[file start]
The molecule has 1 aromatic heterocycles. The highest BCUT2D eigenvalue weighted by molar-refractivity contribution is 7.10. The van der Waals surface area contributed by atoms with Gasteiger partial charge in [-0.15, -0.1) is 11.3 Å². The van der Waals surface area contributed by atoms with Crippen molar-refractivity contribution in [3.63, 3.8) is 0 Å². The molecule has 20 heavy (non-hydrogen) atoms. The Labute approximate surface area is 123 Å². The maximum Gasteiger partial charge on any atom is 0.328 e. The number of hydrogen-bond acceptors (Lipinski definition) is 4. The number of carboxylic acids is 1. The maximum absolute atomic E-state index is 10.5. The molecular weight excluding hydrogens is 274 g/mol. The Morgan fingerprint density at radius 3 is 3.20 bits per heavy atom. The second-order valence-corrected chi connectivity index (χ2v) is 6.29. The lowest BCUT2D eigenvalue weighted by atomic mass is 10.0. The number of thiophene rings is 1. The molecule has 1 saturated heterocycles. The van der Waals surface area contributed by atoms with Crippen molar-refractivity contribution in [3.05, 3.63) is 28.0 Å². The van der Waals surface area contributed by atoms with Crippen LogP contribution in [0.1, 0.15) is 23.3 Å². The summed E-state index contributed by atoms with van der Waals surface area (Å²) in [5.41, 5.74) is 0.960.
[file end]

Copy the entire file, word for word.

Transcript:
The molecule has 1 aromatic heterocycles. The highest BCUT2D eigenvalue weighted by molar-refractivity contribution is 7.10. The van der Waals surface area contributed by atoms with Gasteiger partial charge in [-0.15, -0.1) is 11.3 Å². The van der Waals surface area contributed by atoms with Crippen molar-refractivity contribution in [3.63, 3.8) is 0 Å². The molecule has 20 heavy (non-hydrogen) atoms. The Labute approximate surface area is 123 Å². The maximum Gasteiger partial charge on any atom is 0.328 e. The number of hydrogen-bond acceptors (Lipinski definition) is 4. The number of carboxylic acids is 1. The maximum absolute atomic E-state index is 10.5. The molecular weight excluding hydrogens is 274 g/mol. The Morgan fingerprint density at radius 3 is 3.20 bits per heavy atom. The second-order valence-corrected chi connectivity index (χ2v) is 6.29. The lowest BCUT2D eigenvalue weighted by atomic mass is 10.0. The number of thiophene rings is 1. The molecule has 1 saturated heterocycles. The van der Waals surface area contributed by atoms with Crippen molar-refractivity contribution in [3.05, 3.63) is 28.0 Å². The van der Waals surface area contributed by atoms with Crippen LogP contribution in [0.1, 0.15) is 23.3 Å². The summed E-state index contributed by atoms with van der Waals surface area (Å²) in [5.41, 5.74) is 0.960.